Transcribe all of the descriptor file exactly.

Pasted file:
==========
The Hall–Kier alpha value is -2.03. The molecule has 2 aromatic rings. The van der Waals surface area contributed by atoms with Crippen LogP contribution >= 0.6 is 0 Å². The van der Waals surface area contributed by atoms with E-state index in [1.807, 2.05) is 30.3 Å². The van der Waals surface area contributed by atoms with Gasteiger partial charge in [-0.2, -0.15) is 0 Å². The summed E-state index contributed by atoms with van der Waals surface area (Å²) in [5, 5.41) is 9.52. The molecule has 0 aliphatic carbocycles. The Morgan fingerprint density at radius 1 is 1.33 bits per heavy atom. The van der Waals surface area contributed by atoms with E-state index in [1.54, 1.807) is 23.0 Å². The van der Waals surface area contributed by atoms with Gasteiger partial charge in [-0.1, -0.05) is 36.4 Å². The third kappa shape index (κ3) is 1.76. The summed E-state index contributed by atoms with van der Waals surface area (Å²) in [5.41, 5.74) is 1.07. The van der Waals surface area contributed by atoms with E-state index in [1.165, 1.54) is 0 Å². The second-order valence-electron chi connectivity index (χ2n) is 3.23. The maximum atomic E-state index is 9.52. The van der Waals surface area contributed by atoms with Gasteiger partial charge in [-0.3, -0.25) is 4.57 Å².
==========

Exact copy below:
The Hall–Kier alpha value is -2.03. The molecule has 2 aromatic rings. The van der Waals surface area contributed by atoms with Crippen LogP contribution >= 0.6 is 0 Å². The van der Waals surface area contributed by atoms with E-state index in [1.807, 2.05) is 30.3 Å². The van der Waals surface area contributed by atoms with Gasteiger partial charge in [-0.2, -0.15) is 0 Å². The summed E-state index contributed by atoms with van der Waals surface area (Å²) in [5, 5.41) is 9.52. The molecule has 0 aliphatic carbocycles. The Morgan fingerprint density at radius 1 is 1.33 bits per heavy atom. The van der Waals surface area contributed by atoms with E-state index in [1.54, 1.807) is 23.0 Å². The van der Waals surface area contributed by atoms with Gasteiger partial charge in [-0.1, -0.05) is 36.4 Å². The third kappa shape index (κ3) is 1.76. The summed E-state index contributed by atoms with van der Waals surface area (Å²) in [5.41, 5.74) is 1.07. The van der Waals surface area contributed by atoms with E-state index in [1.165, 1.54) is 0 Å². The second-order valence-electron chi connectivity index (χ2n) is 3.23. The maximum atomic E-state index is 9.52. The van der Waals surface area contributed by atoms with Gasteiger partial charge in [-0.3, -0.25) is 4.57 Å².